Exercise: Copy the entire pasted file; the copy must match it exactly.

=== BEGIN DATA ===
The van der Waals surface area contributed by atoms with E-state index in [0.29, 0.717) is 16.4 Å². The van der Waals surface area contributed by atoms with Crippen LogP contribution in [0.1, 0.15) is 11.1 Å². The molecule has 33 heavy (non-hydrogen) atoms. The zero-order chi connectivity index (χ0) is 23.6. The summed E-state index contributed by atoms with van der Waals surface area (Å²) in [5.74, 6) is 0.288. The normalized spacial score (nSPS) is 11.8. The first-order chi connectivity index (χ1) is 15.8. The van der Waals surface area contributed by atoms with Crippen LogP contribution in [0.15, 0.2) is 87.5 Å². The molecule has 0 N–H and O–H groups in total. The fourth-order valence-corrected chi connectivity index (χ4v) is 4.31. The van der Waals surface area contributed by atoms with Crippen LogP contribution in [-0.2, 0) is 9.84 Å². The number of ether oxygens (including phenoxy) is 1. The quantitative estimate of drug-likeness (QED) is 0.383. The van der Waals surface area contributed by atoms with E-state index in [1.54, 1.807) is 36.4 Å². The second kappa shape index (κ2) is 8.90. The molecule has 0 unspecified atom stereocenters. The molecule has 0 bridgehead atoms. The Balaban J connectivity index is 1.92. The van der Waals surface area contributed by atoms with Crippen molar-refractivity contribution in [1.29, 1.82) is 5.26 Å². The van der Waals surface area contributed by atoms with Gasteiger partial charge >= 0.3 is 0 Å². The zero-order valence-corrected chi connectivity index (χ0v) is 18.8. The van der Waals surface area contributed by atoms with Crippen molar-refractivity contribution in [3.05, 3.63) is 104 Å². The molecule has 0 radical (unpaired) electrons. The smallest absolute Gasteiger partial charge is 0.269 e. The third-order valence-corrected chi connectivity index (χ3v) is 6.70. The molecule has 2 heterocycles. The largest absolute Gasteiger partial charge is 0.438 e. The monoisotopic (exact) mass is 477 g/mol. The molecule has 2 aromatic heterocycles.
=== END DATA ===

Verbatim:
The van der Waals surface area contributed by atoms with E-state index in [0.29, 0.717) is 16.4 Å². The van der Waals surface area contributed by atoms with Crippen LogP contribution in [0.1, 0.15) is 11.1 Å². The molecule has 33 heavy (non-hydrogen) atoms. The zero-order chi connectivity index (χ0) is 23.6. The summed E-state index contributed by atoms with van der Waals surface area (Å²) in [5.74, 6) is 0.288. The normalized spacial score (nSPS) is 11.8. The first-order chi connectivity index (χ1) is 15.8. The van der Waals surface area contributed by atoms with Crippen LogP contribution in [0.15, 0.2) is 87.5 Å². The molecule has 0 N–H and O–H groups in total. The fourth-order valence-corrected chi connectivity index (χ4v) is 4.31. The van der Waals surface area contributed by atoms with Crippen LogP contribution in [-0.2, 0) is 9.84 Å². The number of ether oxygens (including phenoxy) is 1. The quantitative estimate of drug-likeness (QED) is 0.383. The van der Waals surface area contributed by atoms with E-state index in [1.54, 1.807) is 36.4 Å². The second kappa shape index (κ2) is 8.90. The molecule has 0 unspecified atom stereocenters. The molecule has 0 bridgehead atoms. The Balaban J connectivity index is 1.92. The van der Waals surface area contributed by atoms with Crippen molar-refractivity contribution in [1.29, 1.82) is 5.26 Å². The van der Waals surface area contributed by atoms with Gasteiger partial charge >= 0.3 is 0 Å². The zero-order valence-corrected chi connectivity index (χ0v) is 18.8. The van der Waals surface area contributed by atoms with Crippen molar-refractivity contribution in [3.05, 3.63) is 104 Å². The molecule has 0 radical (unpaired) electrons. The smallest absolute Gasteiger partial charge is 0.269 e. The third-order valence-corrected chi connectivity index (χ3v) is 6.70. The molecule has 2 heterocycles. The largest absolute Gasteiger partial charge is 0.438 e. The monoisotopic (exact) mass is 477 g/mol. The molecule has 2 aromatic heterocycles.